Apple CEO Tim Cook has released a statement that outright apologises for the quality of the new Maps app of iOS 6.
In a bold move that none would have expected from former Apple CEO Steve Jobs, current Apple boss-man Tim Cook has released a statement outright apologising for iOS 6 Maps. Cook posted the statement on the Apple website, saying "we are extremely sorry for the frustration" caused by the new mapping software. Here's the letter in full:
" To our customers,
At Apple, we strive to make world-class products that deliver the best experience possible to our customers. With the launch of our new Maps last week, we fell short on this commitment. We are extremely sorry for the frustration this has caused our customers and we are doing everything we can to make Maps better.
We launched Maps initially with the first version of iOS. As time progressed, we wanted to provide our customers with even better Maps including features such as turn-by-turn directions, voice integration, Flyover and vector-based maps. In order to do this, we had to create a new version of Maps from the ground up.
There are already more than 100 million iOS devices using the new Apple Maps, with more and more joining us every day. In just over a week, iOS users with the new Maps have already searched for nearly half a billion locations. The more our customers use our Maps the better it will get and we greatly appreciate all of the feedback we have received from you.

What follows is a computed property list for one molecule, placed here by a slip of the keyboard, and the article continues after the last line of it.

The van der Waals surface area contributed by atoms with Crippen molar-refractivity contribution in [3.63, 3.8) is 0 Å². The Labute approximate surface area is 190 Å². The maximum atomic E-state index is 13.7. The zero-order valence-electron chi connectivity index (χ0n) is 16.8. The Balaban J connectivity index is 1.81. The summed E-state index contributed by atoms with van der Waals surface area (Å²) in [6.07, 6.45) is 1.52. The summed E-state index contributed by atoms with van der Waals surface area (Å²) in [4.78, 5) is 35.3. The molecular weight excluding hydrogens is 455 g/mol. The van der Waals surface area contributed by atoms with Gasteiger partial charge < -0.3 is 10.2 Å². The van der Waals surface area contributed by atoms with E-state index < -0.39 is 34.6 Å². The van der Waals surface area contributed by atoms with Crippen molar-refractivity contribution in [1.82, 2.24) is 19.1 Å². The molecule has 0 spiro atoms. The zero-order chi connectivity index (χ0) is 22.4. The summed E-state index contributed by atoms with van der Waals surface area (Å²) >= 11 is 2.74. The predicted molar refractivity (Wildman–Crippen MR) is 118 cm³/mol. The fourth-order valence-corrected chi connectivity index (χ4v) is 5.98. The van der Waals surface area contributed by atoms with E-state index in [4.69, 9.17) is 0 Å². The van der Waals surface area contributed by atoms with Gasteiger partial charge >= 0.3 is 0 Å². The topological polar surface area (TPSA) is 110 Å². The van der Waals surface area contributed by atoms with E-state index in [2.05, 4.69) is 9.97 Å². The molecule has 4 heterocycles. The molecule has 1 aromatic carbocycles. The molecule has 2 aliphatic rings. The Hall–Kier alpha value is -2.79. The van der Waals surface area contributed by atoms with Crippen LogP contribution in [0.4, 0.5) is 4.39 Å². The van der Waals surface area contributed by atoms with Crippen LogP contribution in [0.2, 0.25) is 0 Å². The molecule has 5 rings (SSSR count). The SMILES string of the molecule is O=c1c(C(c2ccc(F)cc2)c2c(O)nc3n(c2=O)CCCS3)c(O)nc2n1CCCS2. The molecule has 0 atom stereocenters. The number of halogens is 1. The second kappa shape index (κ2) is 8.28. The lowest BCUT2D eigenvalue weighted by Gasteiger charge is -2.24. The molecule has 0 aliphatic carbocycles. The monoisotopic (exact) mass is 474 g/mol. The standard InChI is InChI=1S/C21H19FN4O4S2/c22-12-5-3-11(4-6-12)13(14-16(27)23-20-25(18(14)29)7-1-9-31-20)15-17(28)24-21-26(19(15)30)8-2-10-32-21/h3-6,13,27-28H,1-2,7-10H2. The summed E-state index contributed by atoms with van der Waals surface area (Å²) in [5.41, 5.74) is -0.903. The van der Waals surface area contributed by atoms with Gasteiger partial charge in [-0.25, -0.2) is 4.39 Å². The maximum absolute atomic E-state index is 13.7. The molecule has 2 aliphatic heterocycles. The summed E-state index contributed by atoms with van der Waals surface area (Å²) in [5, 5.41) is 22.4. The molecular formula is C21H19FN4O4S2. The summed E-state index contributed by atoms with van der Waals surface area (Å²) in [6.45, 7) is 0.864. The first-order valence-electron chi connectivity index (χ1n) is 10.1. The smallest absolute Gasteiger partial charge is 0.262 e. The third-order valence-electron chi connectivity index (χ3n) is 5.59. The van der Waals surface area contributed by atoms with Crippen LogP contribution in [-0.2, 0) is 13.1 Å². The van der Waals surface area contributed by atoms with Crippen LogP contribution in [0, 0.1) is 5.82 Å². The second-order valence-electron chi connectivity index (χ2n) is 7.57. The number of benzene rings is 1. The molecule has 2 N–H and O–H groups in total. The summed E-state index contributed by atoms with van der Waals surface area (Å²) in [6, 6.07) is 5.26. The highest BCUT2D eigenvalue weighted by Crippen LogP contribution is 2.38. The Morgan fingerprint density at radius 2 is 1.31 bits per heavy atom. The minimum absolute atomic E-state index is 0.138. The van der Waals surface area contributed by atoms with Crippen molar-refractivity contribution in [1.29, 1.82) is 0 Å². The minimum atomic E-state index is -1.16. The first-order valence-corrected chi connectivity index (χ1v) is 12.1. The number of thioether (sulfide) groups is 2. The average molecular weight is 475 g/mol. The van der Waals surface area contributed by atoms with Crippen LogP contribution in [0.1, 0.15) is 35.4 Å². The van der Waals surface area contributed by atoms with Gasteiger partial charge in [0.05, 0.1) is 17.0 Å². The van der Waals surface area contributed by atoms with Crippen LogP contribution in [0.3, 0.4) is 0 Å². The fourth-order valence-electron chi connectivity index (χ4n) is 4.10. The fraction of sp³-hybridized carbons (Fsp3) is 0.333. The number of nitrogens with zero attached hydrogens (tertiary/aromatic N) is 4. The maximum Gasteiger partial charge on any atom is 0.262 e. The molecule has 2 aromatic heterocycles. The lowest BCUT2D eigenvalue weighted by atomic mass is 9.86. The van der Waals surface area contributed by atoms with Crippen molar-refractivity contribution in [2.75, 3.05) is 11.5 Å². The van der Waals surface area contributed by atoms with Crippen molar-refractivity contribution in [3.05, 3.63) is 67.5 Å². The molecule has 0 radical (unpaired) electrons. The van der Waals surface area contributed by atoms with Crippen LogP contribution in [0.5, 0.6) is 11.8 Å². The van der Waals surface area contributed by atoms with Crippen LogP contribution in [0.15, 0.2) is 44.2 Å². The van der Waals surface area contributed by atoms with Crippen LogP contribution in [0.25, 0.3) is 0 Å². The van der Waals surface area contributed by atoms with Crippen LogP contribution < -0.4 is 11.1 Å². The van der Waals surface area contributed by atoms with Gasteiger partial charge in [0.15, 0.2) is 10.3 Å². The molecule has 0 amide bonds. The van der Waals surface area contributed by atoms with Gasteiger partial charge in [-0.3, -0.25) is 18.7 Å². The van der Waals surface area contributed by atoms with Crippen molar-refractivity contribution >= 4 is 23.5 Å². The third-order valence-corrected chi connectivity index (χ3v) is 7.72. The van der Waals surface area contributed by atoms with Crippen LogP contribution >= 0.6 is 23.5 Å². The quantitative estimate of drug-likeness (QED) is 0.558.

While we’re improving Maps, you can try alternatives by downloading map apps from the App Store like Bing, MapQuest and Waze, or use Google or Nokia maps by going to their websites and creating an icon on your home screen to their web app.
Everything we do at Apple is aimed at making our products the best in the world. We know that you expect that from us, and we will keep working non-stop until Maps lives up to the same incredibly high standard.
iOS 6 introduced a completely new mapping system for the iPhone. Previously, iOS used Google's maps, but reportedly switched as it wanted turn-by-turn navigation.
As soon as the update was released, though, reports that it wasn't up to scratch flooded the net. Tales of mis-named towns, poor journey planner results, missing roads and other issues are rife.
Perhaps the most telling part of Cook's apology is that he suggests iPhone users actually head to rival services, to "Bing, MapQuest and Waze, or the Google and Nokia maps websites. It amounts to an admission that iOS 6 Maps isn't just bad, it's broken.
As yet there's no timeframe for Apple's planned overhaul of iOS 6 Maps, but it is a large task. The positive side of Cook's admission is that it suggests Apple would let a Google Maps app slide onto the App Store. Rumours suggest the dedicated Google Maps app may have already been submitted.
iOS 6 is not the only issue to have cropped up around the iPhone 5 launch. The new aluminium-rear design is also much more prone to scuffs and scratches than the iPhone 4S's. However, Apple has not apologised for this. Apple's Phil Schiller says it's completely "normal".